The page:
Oh, My Aching Back

A major culprit is low back pain, and in my book it’s one of the worst things possible! My low back trouble began during my first pregnancy. It was no surprise that my back became weakened by the “heavy load” I was carrying around, and one little twist the wrong way would have me on the floor crying in pain.

Well, two years later and things still have not gotten any better. In fact, this weekend has found me on the couch with a bad backache. I made a wrong move in the wrong direction that greatly affected my back muscles. The first day wasn’t so bad; I just felt a little sore. But by the next morning I could hardly move––let alone stand up straight. So, I’ve been doing the normal routine (rest, apply heat, and take ibuprofen). Luckily, my husband has been kind enough to give me massages with the typical over-the-counter muscle rubs, which have brought some relief too.

I’m sure at some point in your life you’ve also experienced some lower back pain. If so, you know just what kind of grief it can cause. It’s definitely not fun! Since I’m still suffering, I thought it would be a good idea to learn a little more about low back pain and how to prevent it. That way maybe this won’t happen again . . . I  hope!

So, the following information is taken from the American Academy of Family Physicians at www.familydoctor.org .

Low Back Pain: Tips on Pain Relief and Prevention

What can I do for relief when I’ve hurt my lower back?

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The best position for relief when your back hurts is to lie on your back on the floor with pillows under your knees, with your hips and knees bent and your feet on a chair, or just with your hips and knees bent. This takes the pressure and weight off your back.

You may need 1 to 2 days of this sort of rest for a hurt back. Resting longer than this can cause your muscles to weaken, which can slow your recovery. Even if it hurts, walk around for a few minutes every hour.

What else can I do for relief?

Heating pads can help to relax painful muscle spasms. Use heat for 20 to 30 minutes at a time. Ice packs and massages may also give relief.

Nonprescription medicines that reduce pain or swelling include aspirin, acetaminophen (brand name: Tylenol), naproxen (brand name: Aleve), ketoprofen (brand name: Orudis), and ibuprofen (brand name: Motrin).


Call your family doctor if:

  • Pain goes down your leg below your knee
  • Your leg, foot, groin or rectal area feels numb
  • You have fever, nausea or vomiting, stomachache, weakness or sweating
  • You lose control over going to the bathroom
  • Your pain was caused by an injury
  • Your pain is so intense you can’t move around
  • Your pain doesn’t seem to be getting better after 2 to 3 weeks

The best position for relief when your back hurts is to lie on your back on the floor with pillows under your knees, with your hips and knees bent and your feet on a chair, or just with your hips and knees bent. This takes the pressure and weight off your back.

You may need 1 to 2 days of this sort of rest for a hurt back. Resting longer than this can cause your muscles to weaken, which can slow your recovery. Even if it hurts, walk around for a few minutes every hour.

What else can I do for relief?

Heating pads can help to relax painful muscle spasms. Use heat for 20 to 30 minutes at a time. Ice packs and massages may also give relief.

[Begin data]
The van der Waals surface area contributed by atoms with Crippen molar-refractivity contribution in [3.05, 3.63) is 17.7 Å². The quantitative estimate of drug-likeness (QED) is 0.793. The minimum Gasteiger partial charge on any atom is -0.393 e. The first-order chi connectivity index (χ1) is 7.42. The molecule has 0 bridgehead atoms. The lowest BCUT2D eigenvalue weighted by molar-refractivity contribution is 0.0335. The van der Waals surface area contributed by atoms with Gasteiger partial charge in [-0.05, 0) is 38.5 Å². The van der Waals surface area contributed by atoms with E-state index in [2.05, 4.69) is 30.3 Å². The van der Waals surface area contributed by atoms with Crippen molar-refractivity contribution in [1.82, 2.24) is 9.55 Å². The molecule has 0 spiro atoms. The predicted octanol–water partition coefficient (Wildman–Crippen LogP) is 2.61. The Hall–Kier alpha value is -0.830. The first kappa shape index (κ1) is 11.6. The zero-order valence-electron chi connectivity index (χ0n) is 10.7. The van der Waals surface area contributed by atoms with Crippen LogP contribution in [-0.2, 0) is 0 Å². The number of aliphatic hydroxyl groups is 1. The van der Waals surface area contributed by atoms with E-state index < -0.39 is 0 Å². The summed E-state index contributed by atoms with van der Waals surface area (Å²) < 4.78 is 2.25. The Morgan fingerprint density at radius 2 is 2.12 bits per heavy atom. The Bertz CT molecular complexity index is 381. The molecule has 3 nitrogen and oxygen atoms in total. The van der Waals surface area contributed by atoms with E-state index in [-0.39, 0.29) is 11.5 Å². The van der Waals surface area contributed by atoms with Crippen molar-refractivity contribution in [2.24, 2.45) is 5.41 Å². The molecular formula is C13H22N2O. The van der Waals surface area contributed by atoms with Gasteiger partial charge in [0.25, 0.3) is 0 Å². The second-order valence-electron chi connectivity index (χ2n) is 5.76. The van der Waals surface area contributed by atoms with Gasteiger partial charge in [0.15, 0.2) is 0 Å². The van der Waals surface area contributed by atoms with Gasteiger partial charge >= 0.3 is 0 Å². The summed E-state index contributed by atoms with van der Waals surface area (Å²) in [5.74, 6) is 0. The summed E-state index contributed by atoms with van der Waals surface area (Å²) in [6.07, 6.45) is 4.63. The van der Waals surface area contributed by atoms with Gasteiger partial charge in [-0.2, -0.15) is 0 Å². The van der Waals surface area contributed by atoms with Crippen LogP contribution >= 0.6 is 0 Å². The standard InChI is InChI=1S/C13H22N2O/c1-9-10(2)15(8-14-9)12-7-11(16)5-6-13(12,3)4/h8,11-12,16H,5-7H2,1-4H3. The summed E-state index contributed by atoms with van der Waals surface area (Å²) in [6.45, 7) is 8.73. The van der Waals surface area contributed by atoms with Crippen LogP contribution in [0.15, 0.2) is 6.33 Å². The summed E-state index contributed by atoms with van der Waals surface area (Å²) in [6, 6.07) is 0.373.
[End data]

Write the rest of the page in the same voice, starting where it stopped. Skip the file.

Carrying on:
Nonprescription medicines that reduce pain or swelling include aspirin, acetaminophen (brand name: Tylenol), naproxen (brand name: Aleve), ketoprofen (brand name: Orudis), and ibuprofen (brand name: Motrin).


Call your family doctor if:

  • Pain goes down your leg below your knee
  • Your leg, foot, groin or rectal area feels numb
  • You have fever, nausea or vomiting, stomachache, weakness or sweating
  • You lose control over going to the bathroom
  • Your pain was caused by an injury
  • Your pain is so intense you can’t move around
  • Your pain doesn’t seem to be getting better after 2 to 3 weeks

Tips for preventing back strain

  • Don’t lift by bending over. Lift an object by bending your knees and squatting to pick up the object. Keep your back straight and hold the object close to your body. Avoid twisting your body while lifting.
  • Push rather than pull when you must move heavy objects.
  • If you must sit at your desk or at the wheel of a car or truck for long hours, break up the time with stops to stretch.
  • Wear flat shoes or shoes with low heels (1 inch or lower).
  • Exercise regularly. An inactive lifestyle contributes to lower back pain.

What’s the best position for sleeping?

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The best way to sleep is on your side with your knees bent. You may put a pillow under your head to support your neck. You may also put a pillow between your knees.
If you sleep on your back, put pillows under your knees and a small pillow under your lower back. Don’t sleep on your stomach unless you put a pillow under your hips.

Use a firm mattress. If your mattress is too soft, use a board of 1/2-inch plywood under the mattress to add support.

What exercises can I do to strengthen my back?

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Some specific exercises can help your back. One is to gently stretch your back muscles. Lie on your back with your knees bent and slowly raise your left knee to your chest. Press your lower back against the floor. Hold for 5 seconds. Relax and repeat the exercise with your right knee.

Do 10 of these exercises for each leg, switching legs.

Well, I don’t know about you, but I’m ready to trade this aching back in and get moving. I think this information is just the ticket I need to do just that.

 http://familydoctor.org/online/famdocen/home/common/pain/treatment/117.html